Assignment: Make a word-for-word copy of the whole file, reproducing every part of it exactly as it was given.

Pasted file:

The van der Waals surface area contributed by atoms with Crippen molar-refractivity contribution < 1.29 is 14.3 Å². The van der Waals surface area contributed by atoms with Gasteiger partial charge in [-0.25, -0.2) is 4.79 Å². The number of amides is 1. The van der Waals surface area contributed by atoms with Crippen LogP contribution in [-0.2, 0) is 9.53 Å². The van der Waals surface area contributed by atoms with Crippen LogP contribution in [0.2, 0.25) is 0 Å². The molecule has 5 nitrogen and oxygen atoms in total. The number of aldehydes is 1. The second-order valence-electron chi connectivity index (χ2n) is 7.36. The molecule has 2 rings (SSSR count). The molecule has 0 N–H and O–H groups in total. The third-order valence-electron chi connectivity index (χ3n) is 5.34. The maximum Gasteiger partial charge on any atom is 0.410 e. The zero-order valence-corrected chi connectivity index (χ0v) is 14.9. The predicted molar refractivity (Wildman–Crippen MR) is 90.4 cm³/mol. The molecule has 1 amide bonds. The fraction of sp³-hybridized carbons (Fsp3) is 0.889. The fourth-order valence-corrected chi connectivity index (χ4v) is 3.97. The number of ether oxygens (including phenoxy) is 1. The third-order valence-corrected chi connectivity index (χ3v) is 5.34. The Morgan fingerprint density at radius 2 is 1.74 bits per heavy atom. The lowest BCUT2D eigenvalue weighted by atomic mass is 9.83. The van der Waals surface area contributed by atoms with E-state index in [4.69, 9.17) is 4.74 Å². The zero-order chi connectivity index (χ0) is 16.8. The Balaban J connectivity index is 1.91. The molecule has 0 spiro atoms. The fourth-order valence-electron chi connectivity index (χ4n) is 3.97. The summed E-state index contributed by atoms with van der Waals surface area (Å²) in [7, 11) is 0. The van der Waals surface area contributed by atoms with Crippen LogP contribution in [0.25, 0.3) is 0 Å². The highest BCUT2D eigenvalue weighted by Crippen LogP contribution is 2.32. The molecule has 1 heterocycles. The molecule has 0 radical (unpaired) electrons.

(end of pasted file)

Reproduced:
The van der Waals surface area contributed by atoms with Crippen molar-refractivity contribution < 1.29 is 14.3 Å². The van der Waals surface area contributed by atoms with Gasteiger partial charge in [-0.25, -0.2) is 4.79 Å². The number of amides is 1. The van der Waals surface area contributed by atoms with Crippen LogP contribution in [-0.2, 0) is 9.53 Å². The van der Waals surface area contributed by atoms with Crippen LogP contribution in [0.2, 0.25) is 0 Å². The molecule has 5 nitrogen and oxygen atoms in total. The number of aldehydes is 1. The second-order valence-electron chi connectivity index (χ2n) is 7.36. The molecule has 2 rings (SSSR count). The molecule has 0 N–H and O–H groups in total. The third-order valence-electron chi connectivity index (χ3n) is 5.34. The maximum Gasteiger partial charge on any atom is 0.410 e. The zero-order valence-corrected chi connectivity index (χ0v) is 14.9. The predicted molar refractivity (Wildman–Crippen MR) is 90.4 cm³/mol. The molecule has 1 amide bonds. The fraction of sp³-hybridized carbons (Fsp3) is 0.889. The fourth-order valence-corrected chi connectivity index (χ4v) is 3.97. The number of ether oxygens (including phenoxy) is 1. The third-order valence-corrected chi connectivity index (χ3v) is 5.34. The Morgan fingerprint density at radius 2 is 1.74 bits per heavy atom. The lowest BCUT2D eigenvalue weighted by atomic mass is 9.83. The van der Waals surface area contributed by atoms with E-state index in [4.69, 9.17) is 4.74 Å². The zero-order chi connectivity index (χ0) is 16.8. The Balaban J connectivity index is 1.91. The molecule has 0 spiro atoms. The fourth-order valence-electron chi connectivity index (χ4n) is 3.97. The summed E-state index contributed by atoms with van der Waals surface area (Å²) in [7, 11) is 0. The van der Waals surface area contributed by atoms with Crippen LogP contribution in [0.25, 0.3) is 0 Å². The highest BCUT2D eigenvalue weighted by Crippen LogP contribution is 2.32. The molecule has 1 heterocycles. The molecule has 0 radical (unpaired) electrons.